Trump Speaks Up for Nazis

Towering Inferno: In a passionately delivered press conference inside his New York tower, President Trump yesterday appeared to speak in defense of white supremacists objecting to the removal of Confederate statues in the South.

The violence in Charlottesville over the weekend began with a march against the removal of a statue of Robert E. Lee. “So this week, it is Robert E. Lee,” the President said. “I noticed that Stonewall Jackson is coming down. I wonder, is it George Washington next week? And is it Thomas Jefferson the week after? You know, you really do have to ask yourself, where does it stop?”

Trump pointed out that both Washington and Jefferson owned slaves.

The President also seemed to blame counter protesters for starting the violence Saturday. “There was a group on this side, you can call them the left. You have just called them the left, that came violently attacking the other group. So you can say what you want, but that’s the way it is.”

He said a few minutes later about removing statues, “You are changing history, you’re changing culture. You had people and I’m not talking about the neo-Nazis and the white nationalists, because they should be condemned totally. You had many people in that group other than neo-Nazis and white nationalists. O.K.? And the press has treated them absolutely unfairly.”

Reporters questioned Trump about why he waited two days before condemning white racists and nationalists. “I would do it the same way,” he said, “because I want to make sure when I make a statement that the statement is correct. And there was no way of making a correct statement that early. I had to see the facts, unlike a lot of reporters.”

Trump said, “I’ll say it right now. You had a group on the other side that came charging in without a permit and they were very, very violent.”

In the wake of Trump’s initial equivocation over the incident, at least six CEOs resigned from the President’s manufacturing council. Asked why, he attacked, “If you look at some of those people that you are talking about, they are outside of the country. They are having a lot of their product made outside. If you look at Merck as an example, take a look — excuse me, excuse me — take a look at where their product is made. It’s made outside of our country.”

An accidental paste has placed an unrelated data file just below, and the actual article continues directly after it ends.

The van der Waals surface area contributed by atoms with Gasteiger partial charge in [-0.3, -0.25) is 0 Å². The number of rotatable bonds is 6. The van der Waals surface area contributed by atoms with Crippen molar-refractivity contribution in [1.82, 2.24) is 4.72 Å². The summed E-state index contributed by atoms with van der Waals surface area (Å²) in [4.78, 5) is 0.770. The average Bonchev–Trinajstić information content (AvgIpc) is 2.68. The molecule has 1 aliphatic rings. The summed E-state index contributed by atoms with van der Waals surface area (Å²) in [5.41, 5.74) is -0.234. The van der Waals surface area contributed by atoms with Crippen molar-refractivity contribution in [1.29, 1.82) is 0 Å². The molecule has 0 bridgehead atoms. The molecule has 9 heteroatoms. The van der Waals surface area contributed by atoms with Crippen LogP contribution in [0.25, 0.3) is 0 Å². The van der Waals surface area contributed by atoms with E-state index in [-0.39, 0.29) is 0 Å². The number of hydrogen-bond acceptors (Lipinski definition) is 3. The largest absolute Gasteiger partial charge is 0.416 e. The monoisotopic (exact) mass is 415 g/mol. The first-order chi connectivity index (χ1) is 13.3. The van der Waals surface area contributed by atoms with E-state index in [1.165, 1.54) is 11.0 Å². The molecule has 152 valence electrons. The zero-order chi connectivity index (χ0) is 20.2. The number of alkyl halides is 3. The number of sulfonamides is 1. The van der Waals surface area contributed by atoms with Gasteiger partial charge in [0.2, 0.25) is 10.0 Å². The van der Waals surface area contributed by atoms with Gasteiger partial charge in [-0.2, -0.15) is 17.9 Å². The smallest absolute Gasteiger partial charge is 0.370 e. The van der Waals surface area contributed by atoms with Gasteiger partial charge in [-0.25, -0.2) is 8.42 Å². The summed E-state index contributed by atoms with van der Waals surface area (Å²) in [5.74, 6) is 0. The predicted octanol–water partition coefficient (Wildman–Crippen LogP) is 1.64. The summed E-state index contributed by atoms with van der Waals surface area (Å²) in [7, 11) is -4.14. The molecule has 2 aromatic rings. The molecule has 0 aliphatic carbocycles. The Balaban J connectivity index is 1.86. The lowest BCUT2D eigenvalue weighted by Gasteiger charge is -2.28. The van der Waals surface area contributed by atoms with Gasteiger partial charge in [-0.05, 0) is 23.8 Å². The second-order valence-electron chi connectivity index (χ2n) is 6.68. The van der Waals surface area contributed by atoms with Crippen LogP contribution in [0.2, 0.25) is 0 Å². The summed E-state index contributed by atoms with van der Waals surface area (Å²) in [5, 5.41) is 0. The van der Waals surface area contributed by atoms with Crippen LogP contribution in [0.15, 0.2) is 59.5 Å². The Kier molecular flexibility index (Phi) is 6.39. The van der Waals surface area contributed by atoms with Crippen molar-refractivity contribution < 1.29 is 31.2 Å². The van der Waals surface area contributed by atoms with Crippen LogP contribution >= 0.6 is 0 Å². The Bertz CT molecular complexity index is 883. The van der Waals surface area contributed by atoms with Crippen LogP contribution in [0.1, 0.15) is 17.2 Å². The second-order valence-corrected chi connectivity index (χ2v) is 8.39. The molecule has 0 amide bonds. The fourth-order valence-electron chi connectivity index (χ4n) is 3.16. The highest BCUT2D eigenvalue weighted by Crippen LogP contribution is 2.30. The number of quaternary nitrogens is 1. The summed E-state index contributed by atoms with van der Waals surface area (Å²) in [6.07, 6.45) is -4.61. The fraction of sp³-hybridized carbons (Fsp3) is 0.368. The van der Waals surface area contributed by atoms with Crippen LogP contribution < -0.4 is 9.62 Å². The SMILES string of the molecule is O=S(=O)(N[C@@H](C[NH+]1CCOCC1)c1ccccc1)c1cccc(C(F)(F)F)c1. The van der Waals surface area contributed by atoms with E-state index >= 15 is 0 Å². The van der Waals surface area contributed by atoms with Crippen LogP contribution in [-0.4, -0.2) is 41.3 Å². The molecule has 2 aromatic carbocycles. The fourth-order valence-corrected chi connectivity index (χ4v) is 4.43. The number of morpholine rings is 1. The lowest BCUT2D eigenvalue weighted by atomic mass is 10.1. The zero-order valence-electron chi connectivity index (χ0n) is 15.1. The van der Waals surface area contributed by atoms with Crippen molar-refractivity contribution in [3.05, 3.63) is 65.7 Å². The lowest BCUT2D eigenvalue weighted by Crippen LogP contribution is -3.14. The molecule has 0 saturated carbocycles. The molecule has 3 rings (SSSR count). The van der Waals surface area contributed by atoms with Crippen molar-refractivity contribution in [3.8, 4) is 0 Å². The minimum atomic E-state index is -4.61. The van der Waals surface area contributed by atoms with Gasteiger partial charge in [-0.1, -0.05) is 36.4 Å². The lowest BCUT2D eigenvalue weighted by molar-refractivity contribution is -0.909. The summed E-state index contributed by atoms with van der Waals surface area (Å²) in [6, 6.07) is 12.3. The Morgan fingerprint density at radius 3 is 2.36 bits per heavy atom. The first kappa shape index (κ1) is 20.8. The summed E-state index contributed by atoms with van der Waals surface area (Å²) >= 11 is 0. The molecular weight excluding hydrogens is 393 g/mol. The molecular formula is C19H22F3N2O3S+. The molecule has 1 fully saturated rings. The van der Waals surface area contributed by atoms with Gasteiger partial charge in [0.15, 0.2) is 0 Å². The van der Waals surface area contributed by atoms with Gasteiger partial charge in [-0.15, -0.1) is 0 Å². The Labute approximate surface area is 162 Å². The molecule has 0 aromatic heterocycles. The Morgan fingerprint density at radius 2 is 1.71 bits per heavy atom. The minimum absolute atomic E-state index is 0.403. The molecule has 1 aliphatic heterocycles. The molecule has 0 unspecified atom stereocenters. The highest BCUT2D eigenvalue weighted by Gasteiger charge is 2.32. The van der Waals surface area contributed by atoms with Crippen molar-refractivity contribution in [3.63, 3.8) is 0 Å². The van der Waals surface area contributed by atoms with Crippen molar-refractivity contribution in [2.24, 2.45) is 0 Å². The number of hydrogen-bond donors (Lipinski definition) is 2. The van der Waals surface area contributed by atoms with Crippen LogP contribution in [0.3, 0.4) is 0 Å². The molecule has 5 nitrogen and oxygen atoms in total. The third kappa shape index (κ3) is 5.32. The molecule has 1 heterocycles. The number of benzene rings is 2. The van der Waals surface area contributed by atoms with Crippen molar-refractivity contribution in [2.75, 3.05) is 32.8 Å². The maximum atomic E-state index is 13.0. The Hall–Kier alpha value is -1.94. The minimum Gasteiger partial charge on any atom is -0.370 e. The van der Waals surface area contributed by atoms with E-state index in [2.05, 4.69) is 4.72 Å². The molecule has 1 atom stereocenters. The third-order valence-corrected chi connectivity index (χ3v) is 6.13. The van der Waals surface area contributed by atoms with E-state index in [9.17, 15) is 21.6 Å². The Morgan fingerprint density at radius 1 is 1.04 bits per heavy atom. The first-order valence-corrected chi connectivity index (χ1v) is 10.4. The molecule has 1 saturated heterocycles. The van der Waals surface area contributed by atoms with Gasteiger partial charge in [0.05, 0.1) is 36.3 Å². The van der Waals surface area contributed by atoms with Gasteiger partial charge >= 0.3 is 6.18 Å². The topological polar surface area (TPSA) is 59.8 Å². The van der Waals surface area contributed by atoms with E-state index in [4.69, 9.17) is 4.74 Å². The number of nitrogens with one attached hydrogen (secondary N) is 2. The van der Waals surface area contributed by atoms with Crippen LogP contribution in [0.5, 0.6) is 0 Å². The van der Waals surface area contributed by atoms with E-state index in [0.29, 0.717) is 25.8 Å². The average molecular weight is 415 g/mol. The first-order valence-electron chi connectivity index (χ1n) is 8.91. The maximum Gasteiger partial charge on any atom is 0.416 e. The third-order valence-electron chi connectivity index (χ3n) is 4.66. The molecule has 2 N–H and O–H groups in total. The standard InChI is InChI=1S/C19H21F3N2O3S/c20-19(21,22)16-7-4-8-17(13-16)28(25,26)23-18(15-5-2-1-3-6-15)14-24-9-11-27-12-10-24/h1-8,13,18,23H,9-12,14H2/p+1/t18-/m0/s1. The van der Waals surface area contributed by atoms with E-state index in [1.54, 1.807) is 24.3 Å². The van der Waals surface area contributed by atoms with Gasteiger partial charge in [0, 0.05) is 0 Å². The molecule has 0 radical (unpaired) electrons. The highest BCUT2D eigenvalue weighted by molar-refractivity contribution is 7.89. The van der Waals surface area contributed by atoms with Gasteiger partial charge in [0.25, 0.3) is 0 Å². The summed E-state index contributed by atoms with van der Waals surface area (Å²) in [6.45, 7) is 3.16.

Asked whether race relations in the country are better or worse, Trump said, “I think they’ve gotten better or the same. Look they have been frayed for a long time. And you can ask President Obama about that because he would make speeches about it. But I believe that the fact that I brought in, it will be soon, millions of jobs, you see where companies are moving back into our country. I think that’s going to have a tremendous positive impact on race relations.”

The White Right: After a one day lapse, Trump won back the support of white racist leaders. Former Ku Klux Klan leader David Duke tweeted, “Thank You Mr. President & God Bless You for setting the record straight for ALL AMERICANS.
Richard Spencer of the alt-right said, “Trump’s statement was fair and down to earth.”

Considered the leaders of hate groups, Duke and Spencer have described their opposition as hate group, singling out Black Lives Matter, for which they use the shorthand “BLM,” and Antifa, the loosely organized faction of people who consider themselves anti-fascists. Representatives of Antifa have been increasingly present at rallies over racial issues.

Gone Baby, Gone: Overnight the city of Baltimore removed its four Confederate monuments, including statues of Robert E. Lee and Thomas J. “Stonewall” Jackson.

Heart Attack: The price of the most popular healthcare plans will leap 20 percent next year if President Trump carries out his threat to stop paying subsidies that hold down co-pays and out-of-pocket costs for low-income people, according to an evaluation by the Congressional Budget Office.

Trump made his threat even before Senate Republicans failed on their promise to repeal and replace Obamacare.

Poor Appetite: After making a play to attract a younger, hipper clientele, the Applebee’s chain announced that it is closing 130 of its restaurants. Trying to be a bar and grill, the chain offered dishes like barbecue shrimp in sriracha-lime sauce, chicken wonton tacos, and a pork, ham and bacon sandwich.

Putting aside for a moment that pork, ham, and bacon are all the same thing, Millennials didn’t bite.


Thursday, February 22, 2018

Page Two

Jaw Meet Floor

Wednesday, January 25, 2017

The Small President

Thursday, December 15, 2016

The Cuba Diaries

Sunday, March 13, 2016

An Alphabet of Maladies

Friday, February 26, 2016

The Healthcare Confusion Act

Thursday, January 7, 2016

Freedom from Speech

Wednesday, November 11, 2015

Too Big to Fire

Friday, June 19, 2015

More Probable Than Not

Thursday, May 14, 2015

It's Been Said

" 'The enemy of the people,'" was what the president of the United States called the free press in 2017 ... It is a testament to the condition of our democracy that our own president uses words infamously spoken by Josef Stalin to describe his enemies. It bears noting that so fraught with malice was the phrase 'enemy of the people,' that even Nikita Khrushchev forbade its use, telling the Soviet Communist Party that the phrase had been introduced by Stalin for the purpose of 'annihilating such individuals' who disagreed with the supreme leader."
Arizona republican Sen. Jeff Flake speaking on the floor today.

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